Bayron (U.S. Pat. No. 5,746,199) teaches a device with an endotracheal tube having attached thereto having several entry ports.
Urrutia (U.S. Pat. No. 5,817,068) teaches a plurality of feeds to a main conduit. Urrutia is directed to the use of fluids rather than oxygen.
Wood (U.S. Pat. No. 5,766,211) is for a device with a canal with a three-way valve for feed into the canal. Wood is directed to the use of fluids rather than oxygen, and does not show a pressure relief valve or a method of reducing standard hospital pressure through a controlled venting prior to patient application.
Akiba (U.S. Pat. No. 6,425,535) is for a fluid supplying apparatus for a cleaning the observation window of an endoscope.
Socaria (U.S. Pat. No. 5,329,921) discloses an endotracheal device allowing for the performance of various medical procedures while maintaining continuity of respiration.
A main object of the invention is to produce a bronchoscopy oxygenation system that is simple and easy to use.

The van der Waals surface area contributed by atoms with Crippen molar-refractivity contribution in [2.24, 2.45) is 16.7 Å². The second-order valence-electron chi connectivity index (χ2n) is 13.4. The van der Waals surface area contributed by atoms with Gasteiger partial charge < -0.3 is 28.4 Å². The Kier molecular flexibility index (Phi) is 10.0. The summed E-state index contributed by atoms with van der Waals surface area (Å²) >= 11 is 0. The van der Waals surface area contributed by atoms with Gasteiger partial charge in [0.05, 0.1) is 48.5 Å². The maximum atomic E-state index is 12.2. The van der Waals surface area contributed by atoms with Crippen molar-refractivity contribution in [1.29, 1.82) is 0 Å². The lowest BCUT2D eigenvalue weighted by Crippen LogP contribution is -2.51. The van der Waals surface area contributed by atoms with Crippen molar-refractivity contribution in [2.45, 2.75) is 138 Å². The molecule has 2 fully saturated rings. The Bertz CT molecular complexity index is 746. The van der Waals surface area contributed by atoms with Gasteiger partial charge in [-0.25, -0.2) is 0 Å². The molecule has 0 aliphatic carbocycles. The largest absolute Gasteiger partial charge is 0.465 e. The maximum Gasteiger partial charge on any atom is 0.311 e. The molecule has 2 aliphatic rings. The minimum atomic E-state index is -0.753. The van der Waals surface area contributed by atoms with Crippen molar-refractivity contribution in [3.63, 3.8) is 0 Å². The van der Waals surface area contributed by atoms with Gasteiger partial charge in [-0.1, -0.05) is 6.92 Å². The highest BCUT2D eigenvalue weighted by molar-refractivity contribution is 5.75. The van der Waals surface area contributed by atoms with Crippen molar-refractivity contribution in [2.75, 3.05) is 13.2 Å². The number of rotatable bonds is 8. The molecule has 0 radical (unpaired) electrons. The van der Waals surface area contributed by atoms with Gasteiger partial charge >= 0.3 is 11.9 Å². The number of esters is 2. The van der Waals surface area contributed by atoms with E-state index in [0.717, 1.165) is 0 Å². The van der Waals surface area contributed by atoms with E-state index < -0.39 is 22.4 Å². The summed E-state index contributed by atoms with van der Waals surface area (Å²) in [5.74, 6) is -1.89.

A further object of the invention is to produce a device which is easy for the pulmonologist who may also be providing conscious sedation to use.
An important object of this invention is to produce a device which is able to safely supply oxygen to the patient and is safe for the doctor to use.
Another important object of the invention is to produce a device which can be conveniently used along with a conventional bronchoscope.
These and other objects of the present invention will become apparent from a reading of the following specification taken in conjunction with the enclosed drawings.